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Chronic Enterovirus Infection Manifesting as Diffuse Myalgias and Arthralgias in a 67-Year-Old Woman Receiving Obinutuzumab

By Brandon J. Blau, MDAnne R. Bass, MD

From Grand Rounds from HSS: Management of Complex Cases | Volume 12, Issue 3

Case Report

A 67-year-old woman with chronic lymphocytic leukemia (CLL) and iatrogenic hypogammaglobulinemia was hospitalized for evaluation of fever of unknown origin. She was initially diagnosed with CLL (Rai stage I) 7 years prior and managed with observation. One year prior to hospitalization she developed worsening fatigue, lymphocytosis, and lymphadenopathy, for which she received obinutuzumab and venetoclax; 3 months prior she developed low-grade fever, frontal headache, diffuse myalgias, and polyarthralgias after travelling. Although she tested negative for tickborne illness, she was treated with 2 courses of doxycycline that did not reduce symptoms. Having been evaluated by rheumatology as an outpatient 4 weeks prior, she was empirically treated with prednisone 40 mg daily. She continued to experience fevers, headache, myalgias, and arthralgias without sicca symptoms. Worsening transaminitis prompted a liver biopsy, which demonstrated an acute hepatitis with many necro-inflammatory foci (Fig. 1). She was subsequently admitted for further evaluation.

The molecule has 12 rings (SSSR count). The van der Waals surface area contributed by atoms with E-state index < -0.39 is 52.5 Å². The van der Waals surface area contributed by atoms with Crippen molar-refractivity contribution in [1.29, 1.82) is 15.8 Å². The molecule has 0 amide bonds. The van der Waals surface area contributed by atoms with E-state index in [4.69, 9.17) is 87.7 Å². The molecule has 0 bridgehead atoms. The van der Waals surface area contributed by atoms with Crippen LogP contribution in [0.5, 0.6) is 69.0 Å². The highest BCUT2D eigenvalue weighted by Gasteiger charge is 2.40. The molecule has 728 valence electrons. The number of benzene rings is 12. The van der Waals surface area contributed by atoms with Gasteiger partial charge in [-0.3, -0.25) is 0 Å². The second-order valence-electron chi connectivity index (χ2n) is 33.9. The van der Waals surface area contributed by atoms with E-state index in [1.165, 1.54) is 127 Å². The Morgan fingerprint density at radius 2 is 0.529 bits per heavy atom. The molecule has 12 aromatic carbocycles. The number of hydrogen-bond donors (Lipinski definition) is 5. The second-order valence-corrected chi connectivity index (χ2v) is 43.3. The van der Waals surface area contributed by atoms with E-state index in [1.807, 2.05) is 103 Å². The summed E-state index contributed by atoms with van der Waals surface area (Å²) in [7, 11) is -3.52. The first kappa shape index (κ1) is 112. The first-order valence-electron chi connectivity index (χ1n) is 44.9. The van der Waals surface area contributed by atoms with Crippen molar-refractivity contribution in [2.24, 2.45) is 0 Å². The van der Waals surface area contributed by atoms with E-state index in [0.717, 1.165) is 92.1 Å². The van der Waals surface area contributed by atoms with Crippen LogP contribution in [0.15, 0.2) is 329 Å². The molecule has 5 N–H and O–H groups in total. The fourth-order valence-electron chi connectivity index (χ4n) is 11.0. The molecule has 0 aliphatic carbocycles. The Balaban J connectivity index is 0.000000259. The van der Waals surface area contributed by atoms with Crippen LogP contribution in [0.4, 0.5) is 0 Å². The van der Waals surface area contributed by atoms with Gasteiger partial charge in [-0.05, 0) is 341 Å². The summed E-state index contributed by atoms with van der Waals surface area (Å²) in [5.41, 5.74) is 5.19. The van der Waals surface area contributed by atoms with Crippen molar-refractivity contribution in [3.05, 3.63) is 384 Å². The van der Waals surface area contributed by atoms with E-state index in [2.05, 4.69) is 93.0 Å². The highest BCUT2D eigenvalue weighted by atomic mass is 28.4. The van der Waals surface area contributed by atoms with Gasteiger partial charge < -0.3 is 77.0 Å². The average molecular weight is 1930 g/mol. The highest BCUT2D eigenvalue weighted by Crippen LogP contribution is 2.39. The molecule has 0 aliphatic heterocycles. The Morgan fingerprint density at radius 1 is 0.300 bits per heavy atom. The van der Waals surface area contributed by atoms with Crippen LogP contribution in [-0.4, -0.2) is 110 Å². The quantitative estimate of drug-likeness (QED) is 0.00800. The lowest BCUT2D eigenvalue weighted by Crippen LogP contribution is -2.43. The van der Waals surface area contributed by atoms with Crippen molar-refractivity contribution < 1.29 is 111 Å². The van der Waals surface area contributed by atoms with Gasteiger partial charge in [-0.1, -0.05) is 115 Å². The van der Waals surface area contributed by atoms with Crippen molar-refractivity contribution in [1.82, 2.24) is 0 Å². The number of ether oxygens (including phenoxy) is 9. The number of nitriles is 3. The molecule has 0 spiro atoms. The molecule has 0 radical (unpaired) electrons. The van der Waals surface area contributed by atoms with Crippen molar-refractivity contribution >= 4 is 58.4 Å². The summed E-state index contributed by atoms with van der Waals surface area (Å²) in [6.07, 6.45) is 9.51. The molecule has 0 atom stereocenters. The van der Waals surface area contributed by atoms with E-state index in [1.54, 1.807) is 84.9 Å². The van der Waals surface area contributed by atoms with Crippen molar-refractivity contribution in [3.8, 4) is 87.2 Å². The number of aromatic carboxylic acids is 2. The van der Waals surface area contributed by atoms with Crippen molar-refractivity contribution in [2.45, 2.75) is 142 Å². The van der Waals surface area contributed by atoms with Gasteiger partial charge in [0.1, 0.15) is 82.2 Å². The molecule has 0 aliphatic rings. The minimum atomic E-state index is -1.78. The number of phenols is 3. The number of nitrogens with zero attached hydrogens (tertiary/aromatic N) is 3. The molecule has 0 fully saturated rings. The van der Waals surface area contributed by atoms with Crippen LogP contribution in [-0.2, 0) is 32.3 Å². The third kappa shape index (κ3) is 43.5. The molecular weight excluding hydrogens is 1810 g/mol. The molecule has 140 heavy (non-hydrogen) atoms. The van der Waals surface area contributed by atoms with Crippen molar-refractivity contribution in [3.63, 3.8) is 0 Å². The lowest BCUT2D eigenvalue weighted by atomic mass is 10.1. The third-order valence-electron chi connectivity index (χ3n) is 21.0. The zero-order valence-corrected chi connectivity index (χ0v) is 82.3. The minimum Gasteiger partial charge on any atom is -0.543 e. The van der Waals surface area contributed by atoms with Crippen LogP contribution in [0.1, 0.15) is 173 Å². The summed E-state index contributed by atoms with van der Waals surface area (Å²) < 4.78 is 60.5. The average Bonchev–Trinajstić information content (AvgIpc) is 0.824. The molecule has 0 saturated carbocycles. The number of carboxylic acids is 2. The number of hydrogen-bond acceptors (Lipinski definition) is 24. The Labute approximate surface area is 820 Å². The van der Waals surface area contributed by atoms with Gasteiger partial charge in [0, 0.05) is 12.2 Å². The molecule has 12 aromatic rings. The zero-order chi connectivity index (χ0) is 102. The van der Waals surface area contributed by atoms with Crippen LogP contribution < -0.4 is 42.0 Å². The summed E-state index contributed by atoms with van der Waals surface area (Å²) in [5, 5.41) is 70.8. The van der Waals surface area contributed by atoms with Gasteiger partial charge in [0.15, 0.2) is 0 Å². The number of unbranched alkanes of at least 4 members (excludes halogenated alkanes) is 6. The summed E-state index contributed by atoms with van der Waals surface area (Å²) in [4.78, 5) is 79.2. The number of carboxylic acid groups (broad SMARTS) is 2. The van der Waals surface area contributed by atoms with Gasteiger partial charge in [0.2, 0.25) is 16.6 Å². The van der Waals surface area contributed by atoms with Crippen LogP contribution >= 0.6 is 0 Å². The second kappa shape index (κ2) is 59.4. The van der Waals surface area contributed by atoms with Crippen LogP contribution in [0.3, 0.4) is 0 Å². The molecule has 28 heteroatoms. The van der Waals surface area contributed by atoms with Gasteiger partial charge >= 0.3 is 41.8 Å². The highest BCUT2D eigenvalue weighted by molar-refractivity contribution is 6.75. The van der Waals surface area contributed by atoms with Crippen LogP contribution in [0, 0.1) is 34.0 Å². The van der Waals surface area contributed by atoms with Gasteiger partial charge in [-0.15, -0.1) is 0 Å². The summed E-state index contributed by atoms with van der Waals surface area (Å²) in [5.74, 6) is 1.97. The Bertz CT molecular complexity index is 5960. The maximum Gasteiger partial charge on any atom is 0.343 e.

Figure 1

Figure 1: Liver biopsy demonstrating an acute hepatitis with spotty necro-inflammatory foci (blue arrows).

On presentation she had a temperature of 37.3°C, heart rate of 73 beats per minute, blood pressure of 105/62 mmHg, respiratory rate of 16 breaths per minute, and oxygen saturation 100% on ambient air. Musculoskeletal examination was notable for tenderness of the forearms and legs and the absence of synovitis.

Laboratory workup showed normal erythrocyte sedimentation rate and C-reactive protein levels, positive for anti-Ro antibodies (6.6; normal < 1.0), and negative for antinuclear antibody, double-stranded DNA, anti-La, anti-Smith (Sm)/ribonucleic protein (RNP), rheumatoid factor, anti-cyclic citrullinated peptide (anti-CCP), and antineutrophil cytoplasmic antibody (ANCA). Creatine kinase levels were normal. Serum aspartate aminotransferase (AST) level was 2810 U/L (reference ≤ 34), and alanine transaminase (ALT) level was 2698 U/L (reference range 10-49). She was noted to have hypogammaglobulinemia (immunoglobulin G [IgG] 499 [reference range 610-1,717], IgM <10 [reference range 35-242], and IgA 22 [reference range 85-499]), a finding not significantly changed from 1 month prior to the onset of symptoms.